What are the UK driving test changes from December 4, 2017? Read our full guide here

The UK driving test will change from December 4 2017, with the addition of four new sections including the use of sat-nav and real-life parking manoeuvres to replace reversing around a corner.

Government ministers say the new test is designed to ensure learner drivers have the confidence and ability to drive on their own.

The updated examination will see ‘reversing around a corner’ scrapped in favour of more real-life scenarios such as reversing in and out of a parking bay.

Other additions to the test will include a section where drivers use satellite-navigation to find their way between examiner-set destinations.

Candidates will also be asked to operate ancillary functions – such as switching on a rear heated screen while they’re driving,

What are the driving test changes from December 4, 2017?

The new driving test will come into force on 4 December 2017. The four changes are:

1) An increase of the ‘independent driving’ part of the test from 10 to 20 minutes:

This section currently lasts around 10 minutes, but will be extended to 20 minutes from December 4.

Candidates will be asked to drive without ‘tutn-by-turn’ directions from the examiner.

With the extension, this will now account for around 50% of the test time.

2) Asking candidates to follow directions on a sat-nav as an alternative to following road signs:

During this section the independent driving section of the test, the majority of candidates will be asked to follow directions from a sat-nav device.

The examiner will provide the route and set it up in the device. You won’t be asked to programme the sat-nav unit, so it doesn’t matter what make or model you practise with.

However, you won’t be able to use your own sat-nav device. The examiner will provide one for the driving examination.

You can ask the examiner for confirmation of where you’re going if unsure. It will not matter if you go the wrong way, providing you don’t make a mistake while you’re doing it.

You’ll be able to ask the examiner for confirmation of where you’re going if you’re not sure. It won’t matter if you go the wrong way unless you make a fault while doing it.

The DVSA says that 1-in-5 driving tests won’t include the use of sat-nav, these will include the use of road signs instead.

3) Replacing current manoeuvres such as ‘reversing around a corner’ and ‘turn in road’ with more ‘real-life’ scenarios, such as driving into and reversing out of a parking bay:

While these won’t be included in the test from December, instructors should still teach them.

During the test, candidates will be asked to do one of the following reversing manoeuvres:

  • parallel park at the side of the road
  • park in a bay – either driving in and reversing out, or reversing in and driving out (the examiner will tell you which you have to do)
  • pull up on the right-hand side of the road, reverse for 2 car lengths and rejoin the traffic

4) Asking one of the two vehicle safety questions while the candidate is driving, for example, asking candidates to use the rear heated screen:

The examiner will ask candidates two vehicle safety questions during the driving test – these are the ‘show me, tell me’ questions.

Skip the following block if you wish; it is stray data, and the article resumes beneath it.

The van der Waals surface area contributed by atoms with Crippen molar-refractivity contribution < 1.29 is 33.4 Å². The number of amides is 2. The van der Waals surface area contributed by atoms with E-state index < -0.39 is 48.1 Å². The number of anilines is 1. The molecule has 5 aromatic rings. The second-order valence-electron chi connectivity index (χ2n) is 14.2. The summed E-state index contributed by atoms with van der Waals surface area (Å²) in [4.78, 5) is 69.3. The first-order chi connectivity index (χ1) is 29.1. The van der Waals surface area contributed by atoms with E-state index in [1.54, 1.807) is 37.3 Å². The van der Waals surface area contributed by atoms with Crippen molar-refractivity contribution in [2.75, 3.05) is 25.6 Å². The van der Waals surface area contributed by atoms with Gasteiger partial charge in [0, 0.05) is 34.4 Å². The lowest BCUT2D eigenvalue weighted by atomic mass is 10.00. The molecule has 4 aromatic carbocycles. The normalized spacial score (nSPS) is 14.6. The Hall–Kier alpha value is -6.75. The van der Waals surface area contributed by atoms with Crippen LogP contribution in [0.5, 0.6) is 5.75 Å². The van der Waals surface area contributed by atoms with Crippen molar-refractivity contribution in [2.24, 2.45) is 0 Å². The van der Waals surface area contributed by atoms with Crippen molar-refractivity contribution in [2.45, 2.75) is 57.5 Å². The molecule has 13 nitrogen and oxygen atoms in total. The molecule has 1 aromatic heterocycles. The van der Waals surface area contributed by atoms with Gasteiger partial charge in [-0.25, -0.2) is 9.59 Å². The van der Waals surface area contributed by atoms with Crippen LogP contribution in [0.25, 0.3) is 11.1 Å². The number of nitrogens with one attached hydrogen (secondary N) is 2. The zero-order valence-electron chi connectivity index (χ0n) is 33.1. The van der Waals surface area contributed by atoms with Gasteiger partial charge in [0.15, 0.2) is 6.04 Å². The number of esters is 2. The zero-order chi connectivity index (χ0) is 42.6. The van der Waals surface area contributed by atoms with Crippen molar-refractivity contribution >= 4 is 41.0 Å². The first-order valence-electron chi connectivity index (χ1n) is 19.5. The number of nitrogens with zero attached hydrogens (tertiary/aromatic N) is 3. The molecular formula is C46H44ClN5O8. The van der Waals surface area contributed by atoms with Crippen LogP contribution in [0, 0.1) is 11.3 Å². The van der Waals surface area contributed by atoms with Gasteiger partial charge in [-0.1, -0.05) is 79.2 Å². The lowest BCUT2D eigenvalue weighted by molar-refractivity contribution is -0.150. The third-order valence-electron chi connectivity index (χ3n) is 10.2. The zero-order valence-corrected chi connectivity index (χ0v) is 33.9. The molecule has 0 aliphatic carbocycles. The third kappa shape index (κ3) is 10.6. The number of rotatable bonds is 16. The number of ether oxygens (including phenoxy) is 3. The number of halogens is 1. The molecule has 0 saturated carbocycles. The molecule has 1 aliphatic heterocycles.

DVSA describes these questions as follows:

  • ‘tell me’ question (where you explain how you’d carry out a safety task) at the start of your test, before you start driving
  • ‘show me’ question (where you show how you’d carry out a safety task) while you’re driving – for example, showing how to wash the windscreen using the car controls and wipers

The test won’t be getting any easier either, with the pass mark remaining the same – no more than 15 driving faults and no serious or dangerous faults.

Timing won’t change, either, the new version of the test will remain at around 40 minutes.

The changes will only apply to the driving test to start with.

Revealing the changes, Transport Minister Andrew Jones said: “These changes announced today will help reduce the number of people killed or injured on our roads and equip new drivers with the skills they need to use our roads safely.

“Ensuring the driving test is relevant in the 21st century – for example, the introduction of sat navs, will go a long way towards doing this.”

The Driver Vehicle Standards Agency (DVSA) believes lessening the focus on slow-speed manoeuvres in quiet low risk roads and increasing independent driving will allow examiners to better assess a learner’s ability to drive safely on higher-risk roads, where statistics show they have most crashes.

A public consultation revealed 88% of people agreed with increasing the independent driving to 20 minutes, while 8 out of 10 backed plans to axe reversing around a corner. A similar percentage support the new ‘show me’ element of the test, but just 71% were positive about introducing sat-navs to the test.

RAC Foundation Director, Steve Gooding, said: “We are very supportive of the revisions DVSA is making to the practical driving test, which will mean candidates undergo a far more realistic assessment of their readiness to take to the road unsupervised.”

“Much has changed since the first driving test was taken in 1935, and it must be right that the test evolves, just as the cars we drive are themselves changing to incorporate ever more driver assist technology such as inbuilt sat nav systems. Novice drivers need to demonstrate the right skills and driving style to cope with the new environment.”

“Clearly driving examiners and instructors both need time to adjust to the new test, in particular to ensure that candidates are well-prepared, nevertheless it is good to know that the new test will be running by the end of this calendar year.”

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